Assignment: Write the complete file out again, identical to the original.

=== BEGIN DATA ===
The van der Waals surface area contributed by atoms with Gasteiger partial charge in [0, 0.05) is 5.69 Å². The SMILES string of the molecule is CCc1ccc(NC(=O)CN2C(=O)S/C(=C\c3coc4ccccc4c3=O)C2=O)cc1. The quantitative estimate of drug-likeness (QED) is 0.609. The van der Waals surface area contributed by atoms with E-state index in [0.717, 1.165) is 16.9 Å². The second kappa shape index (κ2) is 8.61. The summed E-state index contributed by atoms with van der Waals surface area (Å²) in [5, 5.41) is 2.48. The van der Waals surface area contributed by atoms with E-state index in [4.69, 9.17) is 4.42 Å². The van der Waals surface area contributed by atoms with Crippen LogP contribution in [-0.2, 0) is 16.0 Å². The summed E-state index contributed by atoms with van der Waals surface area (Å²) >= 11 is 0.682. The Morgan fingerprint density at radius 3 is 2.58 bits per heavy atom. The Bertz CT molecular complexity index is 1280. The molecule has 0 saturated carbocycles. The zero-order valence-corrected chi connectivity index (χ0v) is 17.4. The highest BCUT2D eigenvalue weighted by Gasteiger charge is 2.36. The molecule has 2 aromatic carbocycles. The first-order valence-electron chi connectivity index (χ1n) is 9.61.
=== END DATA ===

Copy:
The van der Waals surface area contributed by atoms with Gasteiger partial charge in [0, 0.05) is 5.69 Å². The SMILES string of the molecule is CCc1ccc(NC(=O)CN2C(=O)S/C(=C\c3coc4ccccc4c3=O)C2=O)cc1. The quantitative estimate of drug-likeness (QED) is 0.609. The van der Waals surface area contributed by atoms with E-state index in [0.717, 1.165) is 16.9 Å². The second kappa shape index (κ2) is 8.61. The summed E-state index contributed by atoms with van der Waals surface area (Å²) in [5, 5.41) is 2.48. The van der Waals surface area contributed by atoms with E-state index in [4.69, 9.17) is 4.42 Å². The van der Waals surface area contributed by atoms with Crippen LogP contribution in [-0.2, 0) is 16.0 Å². The summed E-state index contributed by atoms with van der Waals surface area (Å²) >= 11 is 0.682. The Morgan fingerprint density at radius 3 is 2.58 bits per heavy atom. The Bertz CT molecular complexity index is 1280. The molecule has 0 saturated carbocycles. The zero-order valence-corrected chi connectivity index (χ0v) is 17.4. The highest BCUT2D eigenvalue weighted by Gasteiger charge is 2.36. The molecule has 2 aromatic carbocycles. The first-order valence-electron chi connectivity index (χ1n) is 9.61.